Imagine how much time that saves your back office team!   

And there are benefits for the giver. Givelify users receive an annual giving summary, or giving statement, at the end of the year that makes preparing for tax season a breeze. Additionally, donors can run their donation history right off the app at any time of the year.  

Time won’t permit me to discuss all the benefits. But I will say that it is a blessing for my family to know that I can give directly from my phone no matter where I am and no matter what time of day it might be.  

Myth #2: Walking increases the offering religious donations

When it’s offering time during worship service, some churches and places of worship “pass the plate” to collect donations.   

Others encourage their congregants to “walk.” That’s when the congregation stands up during service and bring their tithes and offering to the offering plate, which is in a stationary location, usually at the front of the sanctuary.   

The thought among many pastors and faith leaders is if congregants walked to give their offering, then they would be compelled to give. Who wants to remain seated when everyone else is walking? And if you’re walking, you might as well drop something in.  

But I always wondered if those who walked to give were actually giving their tithes and offering, or just giving “something.” I always say they are giving more like a tip than a freewill offering.   

This is why you should stop believing this myth now. Those who are giving should be taught the importance of giving as a spiritual act of joy and the impact of their giving.  

If someone walks around to give, gives from their seat, or gives from the other side of the world, it shouldn’t matter as long as their heart for giving is correct.   

At Kingdom Fellowship, we tested this theory for a few consecutive Sundays. We found that when we stopped asking the congregation to walk or march around during offering time, the giving didn’t drop off.  

My Senior Pastor did a great job communicating and explaining that if we changed how we worshiped with our gifts – by not marching around section-by-section or pew-by-pew – we would indeed have a more maintained focus in the flow of our worship experience.   

We learned that we could move through the worship experience without the extra pomp and circumstance and giving not drop.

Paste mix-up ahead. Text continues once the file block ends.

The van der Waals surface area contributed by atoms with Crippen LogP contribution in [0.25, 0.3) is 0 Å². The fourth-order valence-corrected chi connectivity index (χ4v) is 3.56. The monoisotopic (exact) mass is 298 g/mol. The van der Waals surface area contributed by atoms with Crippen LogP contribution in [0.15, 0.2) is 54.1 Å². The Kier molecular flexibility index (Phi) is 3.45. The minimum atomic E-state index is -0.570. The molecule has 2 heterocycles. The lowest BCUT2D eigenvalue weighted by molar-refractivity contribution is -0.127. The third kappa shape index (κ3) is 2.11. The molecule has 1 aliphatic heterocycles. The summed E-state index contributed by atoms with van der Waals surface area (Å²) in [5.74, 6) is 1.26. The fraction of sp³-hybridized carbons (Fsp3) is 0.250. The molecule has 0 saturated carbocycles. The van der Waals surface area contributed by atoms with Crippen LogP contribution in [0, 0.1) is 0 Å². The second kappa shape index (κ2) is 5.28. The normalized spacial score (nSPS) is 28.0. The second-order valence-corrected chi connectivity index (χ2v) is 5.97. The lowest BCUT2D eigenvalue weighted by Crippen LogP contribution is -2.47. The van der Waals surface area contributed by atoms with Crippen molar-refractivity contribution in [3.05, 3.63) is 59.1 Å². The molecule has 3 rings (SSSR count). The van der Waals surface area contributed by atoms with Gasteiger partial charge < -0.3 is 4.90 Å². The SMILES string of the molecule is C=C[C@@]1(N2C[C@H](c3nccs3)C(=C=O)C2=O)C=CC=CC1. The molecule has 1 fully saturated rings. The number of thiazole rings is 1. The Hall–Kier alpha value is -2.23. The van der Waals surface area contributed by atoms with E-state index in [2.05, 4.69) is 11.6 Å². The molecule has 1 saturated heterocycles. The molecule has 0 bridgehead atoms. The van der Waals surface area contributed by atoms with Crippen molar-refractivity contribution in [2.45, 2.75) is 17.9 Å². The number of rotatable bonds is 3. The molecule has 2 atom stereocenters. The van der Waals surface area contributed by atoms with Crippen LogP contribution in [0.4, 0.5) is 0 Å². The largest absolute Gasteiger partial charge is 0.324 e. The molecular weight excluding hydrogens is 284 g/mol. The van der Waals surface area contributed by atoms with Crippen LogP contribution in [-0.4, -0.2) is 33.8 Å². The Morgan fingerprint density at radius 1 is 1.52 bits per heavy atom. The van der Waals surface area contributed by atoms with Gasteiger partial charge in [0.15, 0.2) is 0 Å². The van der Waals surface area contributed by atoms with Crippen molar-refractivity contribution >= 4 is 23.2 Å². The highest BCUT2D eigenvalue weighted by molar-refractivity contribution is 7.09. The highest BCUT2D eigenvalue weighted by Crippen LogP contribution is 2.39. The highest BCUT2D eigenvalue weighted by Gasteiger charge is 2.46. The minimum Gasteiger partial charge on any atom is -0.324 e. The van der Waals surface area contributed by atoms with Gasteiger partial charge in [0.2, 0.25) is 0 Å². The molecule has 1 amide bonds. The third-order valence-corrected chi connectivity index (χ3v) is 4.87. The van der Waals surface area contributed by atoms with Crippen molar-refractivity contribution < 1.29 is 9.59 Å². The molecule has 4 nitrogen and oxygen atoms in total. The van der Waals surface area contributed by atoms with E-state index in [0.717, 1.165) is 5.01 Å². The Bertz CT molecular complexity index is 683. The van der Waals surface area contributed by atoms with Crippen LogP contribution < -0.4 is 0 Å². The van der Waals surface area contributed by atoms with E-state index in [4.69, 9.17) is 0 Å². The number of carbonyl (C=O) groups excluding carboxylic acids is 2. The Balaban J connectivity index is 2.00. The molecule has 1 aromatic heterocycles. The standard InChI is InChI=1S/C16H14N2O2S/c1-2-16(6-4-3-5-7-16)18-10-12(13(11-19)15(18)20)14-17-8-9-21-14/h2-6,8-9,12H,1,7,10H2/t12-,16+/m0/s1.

Myth #3 You need the offering song to have “more worship”  

The thought behind this myth is this: Since offering time includes people walking or marching, it gives your church an extra worship song and more time to worship.   

In some cases, this may be true. But while you may have more “time” to worship, that doesn’t mean that you have “more worship” or better worship.   

What Kingdom Fellowship has found is by moving the worship song during our offering appeal, we can better prepare the sermonic moment before our Senior Pastor gets up to preach.   

Each week we have an opportunity to be more intentional about this part of the worship experience without being distracted by the busyness of an offering moment with congregants walking or marching, stopping to talk, and waiting on directives from the ushers.    

Instead, each week our Minister of Music is able to craft a moment that sets the atmosphere for the congregation – both in-person and online – to connect with God and prepare their hearts for the Word of the Lord through the sermon.    

I hope debunking these three myths about digital giving platforms will help as your church leadership continues to navigate maintaining digital giving for churches even as you have in-person services.   

I hope our experiences at Kingdom Fellowship will help, as well. Digital giving trends are clear: During the last two years, givers have formed habits around online giving for churches. Continue to encourage your church donors to give digitally!  

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About the Author

Russell St. Bernard is the director for ministry operations at Kingdom Fellowship AME Church in Maryland, and the founder of After the Music Stops, a full-service youth ministry company as well as founder of Ministry Pivot, a company dedicated to assisting leaders and churches seize opportunities for growth.

Russell St. Bernard